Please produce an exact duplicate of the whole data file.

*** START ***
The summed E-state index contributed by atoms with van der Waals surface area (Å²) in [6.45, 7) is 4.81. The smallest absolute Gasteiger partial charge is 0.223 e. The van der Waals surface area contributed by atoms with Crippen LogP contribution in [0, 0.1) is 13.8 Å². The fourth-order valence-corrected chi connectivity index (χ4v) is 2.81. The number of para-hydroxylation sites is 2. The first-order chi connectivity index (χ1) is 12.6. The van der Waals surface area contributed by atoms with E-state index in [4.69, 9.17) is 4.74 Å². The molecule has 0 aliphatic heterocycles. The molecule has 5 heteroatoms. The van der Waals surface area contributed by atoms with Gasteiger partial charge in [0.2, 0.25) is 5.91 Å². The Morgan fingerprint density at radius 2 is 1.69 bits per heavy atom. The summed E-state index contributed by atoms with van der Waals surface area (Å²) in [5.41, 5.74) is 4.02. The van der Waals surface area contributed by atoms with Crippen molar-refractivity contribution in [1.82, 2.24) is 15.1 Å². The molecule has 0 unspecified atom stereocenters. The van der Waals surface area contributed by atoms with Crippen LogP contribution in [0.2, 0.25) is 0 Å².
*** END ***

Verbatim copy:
The summed E-state index contributed by atoms with van der Waals surface area (Å²) in [6.45, 7) is 4.81. The smallest absolute Gasteiger partial charge is 0.223 e. The van der Waals surface area contributed by atoms with Crippen LogP contribution in [0, 0.1) is 13.8 Å². The fourth-order valence-corrected chi connectivity index (χ4v) is 2.81. The number of para-hydroxylation sites is 2. The first-order chi connectivity index (χ1) is 12.6. The van der Waals surface area contributed by atoms with E-state index in [4.69, 9.17) is 4.74 Å². The molecule has 0 aliphatic heterocycles. The molecule has 5 heteroatoms. The van der Waals surface area contributed by atoms with Gasteiger partial charge in [0.2, 0.25) is 5.91 Å². The Morgan fingerprint density at radius 2 is 1.69 bits per heavy atom. The summed E-state index contributed by atoms with van der Waals surface area (Å²) in [5.41, 5.74) is 4.02. The van der Waals surface area contributed by atoms with Crippen molar-refractivity contribution in [1.82, 2.24) is 15.1 Å². The molecule has 0 unspecified atom stereocenters. The van der Waals surface area contributed by atoms with Crippen LogP contribution in [0.2, 0.25) is 0 Å².